Above: Conair’s Tanker 162, an RJ85 at Avalon Airport, Victoria, Australia.
The Country Fire Authority currently has one very large and three large air tankers on contract during their summer bushfire season working out of Avalon Airport near Melbourne, Australia (map). The down under fire season will likely be winding down soon and the aircraft will migrate back to North America.
In recent weeks the air tankers were deployed across the Bass Strait to Tasmania. This may have been the first time large aerial firefighting assets were used in the state. The Fire Service felt it was necessary to warn the residents to “not be alarmed” when they saw the air tankers “flying a bit low over the coast”.
Photos provided by the Country Fire Authority, Victoria.
Above: Air tankers 131 and 132, both on contract in Victoria. Coulson photo.
Both of Coulson’s C-130 air tankers have been working in Australia during the 2015/2016 bushfire season; 131 has been with the state of New South Wales while 132 was in Victoria. When the NWS contract with 132 ended recently, Victoria hired it, affording a rare opportunity to photograph both of them together.
Both of the air tankers are variants of the C-130 platform. T-131 is a C-130Q which served as a strategic communications link for the U.S. Navy’s Ballistic Missile submarine force and as a backup communications link for the U. S. Air Force manned strategic bomber and intercontinental ballistic missile forces. It had the capability to deploy two trailing wire antennas with the longest being 17,000 to 20,000 feet depending on the VLF frequency being used. The aircraft still has remnants of the system — a vent in front of the landing gear that brought in air to cool the wire spooling mechanism. (More information, a Word document, about the “TACAMO” communications system.)
T-132 is an L-382G, also known as an L-100-30, a civilian version of the C-130 that has been stretched about 15 feet compared to the L-100.
We like posting photos of firefighting aircraft with their crews. Too often we see dramatic photos of aircraft fighting fires, but the crews don’t always get the recognition they deserve. If you have any recent or classic photos along these lines, let us know. A description with names, places, and dates would be helpful.
Erickson Incorporated has been contracted through Australian partner Kestrel Aviation for a third S64E Aircrane helitanker to support firefighting efforts in the State of Victoria, Australia. In total, Erickson has six Aircranes currently working in the country.
The third Aircrane, previously stationed in Sydney, New South Wales to fight fires, has been reassigned to Mangalore, Victoria. The Aircrane will be available as required for the remainder of the fire season.
The S64 Aircrane can drop 2,650 gallons (7,500 liters) of water on fires in a single pass. With specialized snorkels, the Aircrane can also refill the tank in nearby bodies of water in less than 30 seconds.
The two Department of Environment, Land, Water and Planning (DELWP) rappel firefighting crews at Ovens in Victoria, Australia undertook currency activities yesterday. They are part of the long-running Victorian rappel program which consists of two eight-member crews at both Ovens and Heyfield.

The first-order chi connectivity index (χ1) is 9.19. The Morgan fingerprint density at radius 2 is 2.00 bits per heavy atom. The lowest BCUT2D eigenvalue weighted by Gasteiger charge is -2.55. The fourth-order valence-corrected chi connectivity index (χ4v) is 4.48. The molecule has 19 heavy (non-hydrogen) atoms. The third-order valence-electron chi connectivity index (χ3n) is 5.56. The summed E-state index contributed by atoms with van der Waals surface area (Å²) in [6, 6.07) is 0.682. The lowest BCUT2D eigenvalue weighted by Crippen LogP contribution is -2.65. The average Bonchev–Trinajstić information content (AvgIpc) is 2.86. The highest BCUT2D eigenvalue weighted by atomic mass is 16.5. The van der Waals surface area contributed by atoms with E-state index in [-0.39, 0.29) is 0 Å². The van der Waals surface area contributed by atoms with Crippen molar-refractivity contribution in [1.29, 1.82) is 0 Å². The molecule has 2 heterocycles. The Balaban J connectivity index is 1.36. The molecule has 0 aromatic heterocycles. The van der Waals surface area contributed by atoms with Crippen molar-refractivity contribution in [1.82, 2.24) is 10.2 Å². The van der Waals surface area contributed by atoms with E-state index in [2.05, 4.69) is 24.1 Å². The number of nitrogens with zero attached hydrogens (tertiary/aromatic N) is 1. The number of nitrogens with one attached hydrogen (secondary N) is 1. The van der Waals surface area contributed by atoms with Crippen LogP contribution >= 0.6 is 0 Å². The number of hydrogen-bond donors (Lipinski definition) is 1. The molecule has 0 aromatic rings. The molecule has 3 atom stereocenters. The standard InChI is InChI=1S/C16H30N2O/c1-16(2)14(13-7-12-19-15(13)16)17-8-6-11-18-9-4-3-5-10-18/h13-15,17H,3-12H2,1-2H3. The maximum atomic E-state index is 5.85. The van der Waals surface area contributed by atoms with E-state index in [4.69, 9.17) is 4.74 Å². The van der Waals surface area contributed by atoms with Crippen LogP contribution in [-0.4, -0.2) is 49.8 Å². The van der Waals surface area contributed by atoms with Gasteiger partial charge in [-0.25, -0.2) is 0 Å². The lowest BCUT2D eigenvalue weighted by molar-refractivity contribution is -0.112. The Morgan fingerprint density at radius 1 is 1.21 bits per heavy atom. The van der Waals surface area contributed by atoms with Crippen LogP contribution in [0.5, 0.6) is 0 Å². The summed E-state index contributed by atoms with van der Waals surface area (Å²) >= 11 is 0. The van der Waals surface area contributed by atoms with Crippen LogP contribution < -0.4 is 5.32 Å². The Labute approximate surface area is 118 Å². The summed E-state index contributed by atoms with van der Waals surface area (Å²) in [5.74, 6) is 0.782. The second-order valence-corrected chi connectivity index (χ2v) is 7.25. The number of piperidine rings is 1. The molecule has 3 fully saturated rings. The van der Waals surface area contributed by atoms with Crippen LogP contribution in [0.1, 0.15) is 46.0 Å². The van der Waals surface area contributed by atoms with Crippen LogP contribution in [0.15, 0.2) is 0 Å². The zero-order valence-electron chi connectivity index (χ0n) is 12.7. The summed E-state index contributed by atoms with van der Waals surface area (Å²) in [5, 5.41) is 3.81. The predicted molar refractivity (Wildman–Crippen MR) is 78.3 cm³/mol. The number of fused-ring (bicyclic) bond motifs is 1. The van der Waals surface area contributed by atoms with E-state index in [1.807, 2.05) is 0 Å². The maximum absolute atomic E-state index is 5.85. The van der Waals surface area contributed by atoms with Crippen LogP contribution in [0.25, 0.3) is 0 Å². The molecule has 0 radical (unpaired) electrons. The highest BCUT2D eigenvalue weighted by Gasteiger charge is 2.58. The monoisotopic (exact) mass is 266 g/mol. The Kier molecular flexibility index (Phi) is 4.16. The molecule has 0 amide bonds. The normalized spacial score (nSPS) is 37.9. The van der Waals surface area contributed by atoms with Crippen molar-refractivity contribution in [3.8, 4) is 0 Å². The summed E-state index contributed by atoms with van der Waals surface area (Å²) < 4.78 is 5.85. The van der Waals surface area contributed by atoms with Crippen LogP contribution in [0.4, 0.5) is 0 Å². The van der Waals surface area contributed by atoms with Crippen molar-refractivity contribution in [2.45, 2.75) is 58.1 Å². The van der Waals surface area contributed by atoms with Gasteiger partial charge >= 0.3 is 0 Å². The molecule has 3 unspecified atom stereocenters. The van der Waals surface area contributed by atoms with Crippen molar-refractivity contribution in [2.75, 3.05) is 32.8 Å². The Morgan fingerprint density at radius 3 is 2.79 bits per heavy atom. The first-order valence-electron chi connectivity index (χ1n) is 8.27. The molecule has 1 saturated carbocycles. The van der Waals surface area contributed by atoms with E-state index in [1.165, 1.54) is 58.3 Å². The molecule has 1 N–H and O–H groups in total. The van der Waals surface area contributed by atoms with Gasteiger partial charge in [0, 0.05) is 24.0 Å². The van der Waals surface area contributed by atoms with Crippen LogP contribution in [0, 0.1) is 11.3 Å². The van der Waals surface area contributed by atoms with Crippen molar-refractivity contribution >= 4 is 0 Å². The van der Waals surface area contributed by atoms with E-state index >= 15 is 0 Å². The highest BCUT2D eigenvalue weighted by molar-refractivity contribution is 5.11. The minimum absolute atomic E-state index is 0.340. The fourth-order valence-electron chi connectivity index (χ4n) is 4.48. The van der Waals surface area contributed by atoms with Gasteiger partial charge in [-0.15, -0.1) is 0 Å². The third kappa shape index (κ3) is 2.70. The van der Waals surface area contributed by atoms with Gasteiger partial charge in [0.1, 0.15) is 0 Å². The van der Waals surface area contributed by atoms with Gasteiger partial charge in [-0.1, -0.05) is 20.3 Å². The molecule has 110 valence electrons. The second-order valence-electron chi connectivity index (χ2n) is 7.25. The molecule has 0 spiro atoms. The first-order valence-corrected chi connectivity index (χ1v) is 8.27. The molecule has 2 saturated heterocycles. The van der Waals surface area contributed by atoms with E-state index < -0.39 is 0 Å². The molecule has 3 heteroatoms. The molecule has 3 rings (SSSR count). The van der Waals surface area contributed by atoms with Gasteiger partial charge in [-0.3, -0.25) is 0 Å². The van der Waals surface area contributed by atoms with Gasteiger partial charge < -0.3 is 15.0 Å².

Rappel crews enable DELWP to rapidly access fires in the remote forest areas of Victoria where there are generally no clearings to land helicopters and road access takes many hours (if tracks exist at all).
For this reason, the rappel crews are used as first attack on bushfires.
As you can see in this clip, each firefighter individually abseils (or rappels) down a rope from a helicopter with a personal kit before a bag of firefighting equipment (hand tools such as rakehoes) is deployed.
The video shows an Avro RJ85 air tanker taking off from Avalon, Victoria, flying along the Great Ocean Road, over Lorne, dropping retardant on the Lorne-Jamieson Track Bushfire in Victoria, and flying out over the coast at Wye River. Video courtesy RJ85 Australia.
Air Tanker 131 (N130FF), Coulson’s C-130Q, arrived in Hawaii on Thursday after completing the first leg of its trip to Victoria, Australia. It is under contract with Emergency Management Victoria for their summer bushfire season, along with Conair’s Tanker 162, an RJ85, (N355AC).
Tanker 131 just received a new retardant tank and a redesigned “Next Gen Smart Controller” to operate the retardant delivery system.
The newer tank holds about 500 gallons more than the original tank and should enable an average retardant load of 4,200 USG and a maximum capacity of about 4,500 USG, according to Britt Counson. Tanker 132, an L-382G, also has the new version of the tank system.
The RJ85, N355AC, is en route now island hopping across the Pacific after departing Abbotsford, British Columbia at 2:04 p.m. MST on November 14. When heard from last, it left Guadalcanal Nov. 17 at 3:03 p.m. MST on its final leg and was due in Australia Nov. 17 at 8:52 p.m. MST, a six-hour flight. Last year because of the limited range of the RJ85, they used fuel bladders for the multi-day trip.
Coulson’s Tanker 131 (N130FF) is getting a new 4,000 USG tank and Smart Controller upgrade and is expected to depart for Australia by the end of next week.
During the 2014/2015 fire season the two air tankers completed 81 drops of fire retardant on fires in Victoria, South Australia and Western Australia.